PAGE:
Money

Sticker Shock

By

on

One of the nice benefits of the new credit card laws is the requirement that your creditors disclose exactly what the impact of paying just the minimum payment would be for your financial future.

And depending on how much you owe and/or how much your interest rate actually is, you may need to make sure you’re sitting down before you open your next credit card bill.

I try never to pay just the minimum amount. There are a few credit cards right now where I’m paying exactly that amount, by automatic payment. In the meantime, I’m using two different “get out of debt” strategies at the same time.

The first one involves creating a “snowball” effect that begins with paying off the very smallest debt you have. The theory is that being able to say that you’ve successfully paid off an account gives you such a good feeling that it will help motivate you to do the same with the next-largest account. So you take the amount you were paying to the now-paid account, add that to the amount you’re paying to the next-largest, allowing yourself to pay it off sooner.

There’s a lot of logic in that strategy, because there’s nothing like writing “Paid in Full” on a check or seeing it on a follow-up statement with a big fat zero in the balance column.

The snowball effect has gotten a few of my smaller accounts taken care of so far.

But here’s where my strategy changes a bit:  it just so happens that my largest bill is with a credit card that happens to have the highest interest rate of all of my bills.  I owe more than I’d like to, definitely more than I’m willing to admit here.  In any case, I’m taking the amounts I was paying to the few smallest accounts and adding that to the amount I’m paying to that big monster of an account.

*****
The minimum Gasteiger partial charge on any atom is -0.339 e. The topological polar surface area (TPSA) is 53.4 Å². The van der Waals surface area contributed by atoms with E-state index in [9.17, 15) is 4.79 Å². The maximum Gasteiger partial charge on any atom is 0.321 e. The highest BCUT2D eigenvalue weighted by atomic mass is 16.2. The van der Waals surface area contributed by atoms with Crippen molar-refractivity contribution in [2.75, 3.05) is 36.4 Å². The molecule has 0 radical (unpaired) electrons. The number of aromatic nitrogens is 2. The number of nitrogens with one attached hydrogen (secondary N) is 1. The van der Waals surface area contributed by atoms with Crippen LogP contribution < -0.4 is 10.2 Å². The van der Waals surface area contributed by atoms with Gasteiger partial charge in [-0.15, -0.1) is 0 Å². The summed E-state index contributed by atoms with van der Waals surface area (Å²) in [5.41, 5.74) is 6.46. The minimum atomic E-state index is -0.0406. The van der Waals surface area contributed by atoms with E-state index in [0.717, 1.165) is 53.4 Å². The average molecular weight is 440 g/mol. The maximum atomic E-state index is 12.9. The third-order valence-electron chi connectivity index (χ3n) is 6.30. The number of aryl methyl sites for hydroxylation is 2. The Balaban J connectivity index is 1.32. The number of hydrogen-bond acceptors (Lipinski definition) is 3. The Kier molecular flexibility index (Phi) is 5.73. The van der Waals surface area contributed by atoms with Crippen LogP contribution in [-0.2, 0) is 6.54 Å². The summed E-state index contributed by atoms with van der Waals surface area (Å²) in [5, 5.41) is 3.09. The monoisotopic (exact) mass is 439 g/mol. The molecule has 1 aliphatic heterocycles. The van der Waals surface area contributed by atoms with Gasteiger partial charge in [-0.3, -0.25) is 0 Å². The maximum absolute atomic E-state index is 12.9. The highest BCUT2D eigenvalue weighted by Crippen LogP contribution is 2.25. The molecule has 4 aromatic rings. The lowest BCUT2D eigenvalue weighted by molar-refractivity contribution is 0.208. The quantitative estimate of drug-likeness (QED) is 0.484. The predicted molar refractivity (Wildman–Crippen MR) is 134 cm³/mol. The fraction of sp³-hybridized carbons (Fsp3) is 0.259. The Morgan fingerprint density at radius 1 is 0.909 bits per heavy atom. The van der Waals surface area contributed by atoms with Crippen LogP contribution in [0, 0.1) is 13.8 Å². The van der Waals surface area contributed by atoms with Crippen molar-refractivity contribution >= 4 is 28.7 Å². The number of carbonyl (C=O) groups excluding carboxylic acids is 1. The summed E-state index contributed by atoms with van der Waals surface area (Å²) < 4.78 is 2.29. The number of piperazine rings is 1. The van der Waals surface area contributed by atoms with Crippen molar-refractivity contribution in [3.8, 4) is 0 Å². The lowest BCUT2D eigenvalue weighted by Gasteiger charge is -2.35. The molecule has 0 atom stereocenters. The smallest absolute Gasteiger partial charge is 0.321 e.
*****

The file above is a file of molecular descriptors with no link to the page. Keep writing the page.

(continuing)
When I got my most recent bill, the “minimum payment warning” section of the bill informed me that if I made only the minimum payment, it would take me more than two decades to pay off the card, and I’d end up paying almost three times the current balance.  On the other hand, by paying just less than 50% more than the minimum payment will see me pay off the card in literally a tenth of the time, and I’ll end up paying less than half of that 20+ year total.

With the snowball plan, I’ll be able to pay more each month than the amount it recommended, which means that it’ll take me less than three years to pay it off, at which point my worst bill of all will be taken care of.

Never to be revisted.

And believe me: unlike years past, this time, it is safe to say “never.”

Sticker Shock
0 votes, 0.00 avg. rating (0% score)

About Patrick

Patrick is a Christian with more than 22 years experience in professional writing, producing and marketing. His professional background also includes social media, reporting for broadcast television and the web, directing, videography and photography. He enjoys getting to know people over coffee and spending time with his dog.

Recommended for you

2 Comments

  1. Donna W

    February 24, 2010 at 6:06 am